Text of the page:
Except when artists do the sidetaking themselves, gladly and proudly. A recent case in point in how at times the politics can make the art—and one that's a fun and funny hoot, if you agree that what it's laughing at is laughable—is a Gilbert and Sullivan-inspired (both musically and in its focus on parodying elements of mainstream political culture of its time) musical currently in its first run in Los Angeles, The Beastly Bombing. Despite its charms in songcraft, acting, and comedy, which are considerable, it fairly dares anyone who admires the current administration or the current war to like it.
It's about two pairs of terrorists—one domestic militia types, the other absurdly stereotypical Arabs—who meet while simultaneously planning to blow up the Brooklyn Bridge, find themselves united by their hatred of the Zionist Occupied Government, and through a series of farcical happenstance find themselves beloved guests in a White House ruled by a ridiculous quasi-Bush who gets political advice from a homo-eroticized Jesus and arbitrarily chooses to begin a war on Chad. ("Just the sound of it makes me mad.")
Beastly Bombing proves that the charm of light operetta music and a fair amount of sheer exuberant comic lunacy can make even the clearly partisan seem almost universal. But really, ultimately, only almost—it's hard to imagine even the most Gilbert and Sullivan-loving fan of Bush or the current war walking out of the show not grumbling, but that sort of offending a certain part of the possible audience is part and parcel of the artistic—and marketing—intentions of certain works of art. If it obviously ain't for them, why, it's all the more obvious it's for us, and that can help sell more tickets to us.
There's no reason art, whether high or low, can't be energized by the human emotions and stories that politics engenders—and while I maintain that appreciation of the complicated likes of a Dylan (or, god forbid, the "Western canon") is harmed by such political or ideological reduction, something like the Beastly Bombing relies on it to a large degree, and not to its detriment. Satire especially can generate quite a frictional charge from pushing against the densely sententious and sanctimonious—and often horrifically, absurdly inhuman—world of politics. At its most universally effective—the most successful example I can think of in modern America is Trey Parker and Matt Stone's Team America—the satire can be strengthened from providing strong jabs at multiple sides of a political fight, and not relying entirely on the "pat yourself on the back, audience" effect. That's the vibe that contaminates so many bits of pop culture, from Bill Hicks to Bob Roberts to Rage Against the Machine to American Beauty—that its main strength and appeal seems to be in encouraging and playing on the viewer's identification and appreciation of the viewpoint of the artist or satirist, and a smug recognition that audience and artist are brave soldiers together fighting against whatever force the art is attacking. By being genuinely silly-funny, Beastly Bombing charts a path out of the cloud of smug that envelopes the most annoyingly self-satisfied sort of "political parody."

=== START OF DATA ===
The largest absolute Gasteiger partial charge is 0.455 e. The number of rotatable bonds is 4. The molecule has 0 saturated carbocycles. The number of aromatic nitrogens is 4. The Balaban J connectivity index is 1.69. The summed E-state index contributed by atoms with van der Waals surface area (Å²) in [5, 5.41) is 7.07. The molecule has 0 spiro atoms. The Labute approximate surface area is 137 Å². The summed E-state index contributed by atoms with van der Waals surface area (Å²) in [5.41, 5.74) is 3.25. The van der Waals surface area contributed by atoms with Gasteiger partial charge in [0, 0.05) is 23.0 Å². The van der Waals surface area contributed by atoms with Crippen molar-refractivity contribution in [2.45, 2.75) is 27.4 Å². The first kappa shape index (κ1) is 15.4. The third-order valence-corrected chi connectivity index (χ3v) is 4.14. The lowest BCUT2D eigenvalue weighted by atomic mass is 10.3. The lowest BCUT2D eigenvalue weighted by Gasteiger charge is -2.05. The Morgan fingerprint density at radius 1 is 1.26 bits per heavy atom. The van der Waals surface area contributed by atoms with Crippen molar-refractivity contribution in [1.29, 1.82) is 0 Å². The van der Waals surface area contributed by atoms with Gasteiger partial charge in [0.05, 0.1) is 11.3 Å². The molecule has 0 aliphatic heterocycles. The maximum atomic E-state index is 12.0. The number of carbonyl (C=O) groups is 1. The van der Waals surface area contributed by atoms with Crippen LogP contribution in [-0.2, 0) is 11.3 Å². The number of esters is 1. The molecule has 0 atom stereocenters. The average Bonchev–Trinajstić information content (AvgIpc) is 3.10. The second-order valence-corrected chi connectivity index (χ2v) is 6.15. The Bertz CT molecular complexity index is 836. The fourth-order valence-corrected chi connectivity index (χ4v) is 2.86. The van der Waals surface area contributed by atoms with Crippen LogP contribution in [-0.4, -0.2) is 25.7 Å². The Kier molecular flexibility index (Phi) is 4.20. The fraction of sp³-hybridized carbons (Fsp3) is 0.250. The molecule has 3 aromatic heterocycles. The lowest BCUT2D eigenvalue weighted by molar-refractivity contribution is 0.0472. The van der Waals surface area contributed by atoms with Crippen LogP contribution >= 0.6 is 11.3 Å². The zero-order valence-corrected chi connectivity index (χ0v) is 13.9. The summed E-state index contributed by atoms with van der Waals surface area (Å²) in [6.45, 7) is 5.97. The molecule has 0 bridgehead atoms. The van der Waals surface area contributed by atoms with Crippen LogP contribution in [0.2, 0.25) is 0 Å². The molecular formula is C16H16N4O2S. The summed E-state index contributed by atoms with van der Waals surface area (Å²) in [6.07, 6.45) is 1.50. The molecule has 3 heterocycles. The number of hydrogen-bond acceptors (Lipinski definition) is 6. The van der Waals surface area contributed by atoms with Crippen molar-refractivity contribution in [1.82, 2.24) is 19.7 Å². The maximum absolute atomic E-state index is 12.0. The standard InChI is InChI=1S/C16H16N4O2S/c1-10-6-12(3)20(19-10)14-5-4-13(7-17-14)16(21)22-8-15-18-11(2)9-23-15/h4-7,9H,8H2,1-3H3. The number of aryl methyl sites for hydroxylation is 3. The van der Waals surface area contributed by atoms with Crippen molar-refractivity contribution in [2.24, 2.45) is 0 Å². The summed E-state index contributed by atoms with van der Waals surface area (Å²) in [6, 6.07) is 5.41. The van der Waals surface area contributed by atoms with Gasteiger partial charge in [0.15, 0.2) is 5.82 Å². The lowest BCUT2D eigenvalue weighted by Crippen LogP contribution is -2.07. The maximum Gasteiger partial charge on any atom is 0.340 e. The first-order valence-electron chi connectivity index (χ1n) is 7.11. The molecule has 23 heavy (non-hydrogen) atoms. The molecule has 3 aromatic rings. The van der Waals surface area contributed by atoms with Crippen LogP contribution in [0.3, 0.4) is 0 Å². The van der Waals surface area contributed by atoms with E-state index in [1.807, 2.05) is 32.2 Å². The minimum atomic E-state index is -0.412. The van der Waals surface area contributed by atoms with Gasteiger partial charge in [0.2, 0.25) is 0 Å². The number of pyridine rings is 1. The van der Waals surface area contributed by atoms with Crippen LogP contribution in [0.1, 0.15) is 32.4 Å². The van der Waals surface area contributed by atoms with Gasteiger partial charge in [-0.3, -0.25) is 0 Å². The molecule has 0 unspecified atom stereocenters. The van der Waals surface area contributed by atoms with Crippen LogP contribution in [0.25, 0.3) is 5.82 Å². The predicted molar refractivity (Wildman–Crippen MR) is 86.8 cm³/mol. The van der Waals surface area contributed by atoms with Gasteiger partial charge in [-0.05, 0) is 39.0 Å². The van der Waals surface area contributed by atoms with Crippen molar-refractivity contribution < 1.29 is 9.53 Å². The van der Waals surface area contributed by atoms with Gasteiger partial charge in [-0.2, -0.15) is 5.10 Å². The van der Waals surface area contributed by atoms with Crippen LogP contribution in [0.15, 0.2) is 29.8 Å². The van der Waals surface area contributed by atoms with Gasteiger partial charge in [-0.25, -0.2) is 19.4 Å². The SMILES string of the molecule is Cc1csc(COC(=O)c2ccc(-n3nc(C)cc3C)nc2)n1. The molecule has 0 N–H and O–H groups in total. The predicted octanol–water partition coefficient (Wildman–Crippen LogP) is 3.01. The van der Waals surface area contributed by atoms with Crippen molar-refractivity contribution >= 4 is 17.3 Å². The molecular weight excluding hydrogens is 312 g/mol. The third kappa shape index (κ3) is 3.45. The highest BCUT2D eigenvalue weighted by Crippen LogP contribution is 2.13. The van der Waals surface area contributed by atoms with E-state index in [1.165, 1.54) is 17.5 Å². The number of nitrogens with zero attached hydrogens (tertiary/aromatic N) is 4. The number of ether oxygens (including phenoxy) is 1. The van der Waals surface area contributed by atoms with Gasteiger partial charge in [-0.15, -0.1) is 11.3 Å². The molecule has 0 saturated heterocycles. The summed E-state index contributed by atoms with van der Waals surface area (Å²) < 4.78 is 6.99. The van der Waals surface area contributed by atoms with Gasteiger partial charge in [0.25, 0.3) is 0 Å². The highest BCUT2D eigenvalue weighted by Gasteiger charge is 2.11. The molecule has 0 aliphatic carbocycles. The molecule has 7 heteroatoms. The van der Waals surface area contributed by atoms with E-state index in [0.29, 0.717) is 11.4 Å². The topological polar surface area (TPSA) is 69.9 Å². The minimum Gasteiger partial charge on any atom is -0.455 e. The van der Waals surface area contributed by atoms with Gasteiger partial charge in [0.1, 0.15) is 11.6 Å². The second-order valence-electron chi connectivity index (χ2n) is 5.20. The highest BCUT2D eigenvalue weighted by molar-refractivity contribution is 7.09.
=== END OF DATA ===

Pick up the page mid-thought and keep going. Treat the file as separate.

I'm sure it's difficult to recognize what's going on, or to be bothered by it, when you are part of the audience being encouraged to pat yourself on the back—though I'm sure my admiration for, say, some of Tom Tomorrow's antiwar cartoons arises from this effect in large part.
And maybe that's all right, for me and for others. Looking askance at the politicization of art and culture—whether by segments of the audience or the culture makers itself—has its own built in complications and ironies. My attitude about the topic is certainly driven by my own libertarian ideological predilections that value those areas of human life beyond the endless, tedious games of power and privilege, of ginning up a supposed "national will" and imposing it on all of us, good and hard.
Ultimately, if I value the meta-libertarian principle of human liberty to use the materials of culture and the world for their own freely chosen ends, perhaps I ought to celebrate even the most tediously side-taking versions of cultural criticism—like this list of movies right-wingers are supposed to hate based on political causes to which their creators donated—as an example of our freedom as cultural consumers to seek our own happiness through seeking our own meaning through, in, and among the stuff of human culture.
A grim and blinkered insistence that you can only feel comfortable with art that is "on your side" means unnecessarily delimiting one's own moral imagination, as conservative godfather Russell Kirk might put it. But hey: the work remains untouched by anyone's interpretations of it; the songs of Bob Dylan remain what they are, no matter what I, Sean Curnyn, or even A.J. Weberman says about them.
Having meditated on the politicization of art without a conclusion that any ideological orientation can wholeheartedly embrace, I find myself trapped in my own little wall of smug, noting that, like that notorious "erotic politician," showman/shaman Jim Morrison, the politically obsessed—left, right, or libertarian—are afflicted with wanting the world, culture and all, and wanting it now. I can't help but cheer any artistic, or audience, impulse to not give assent to the political over the artistic, even if it means admiring politicized art in the face of a libertarian impulse to reject it.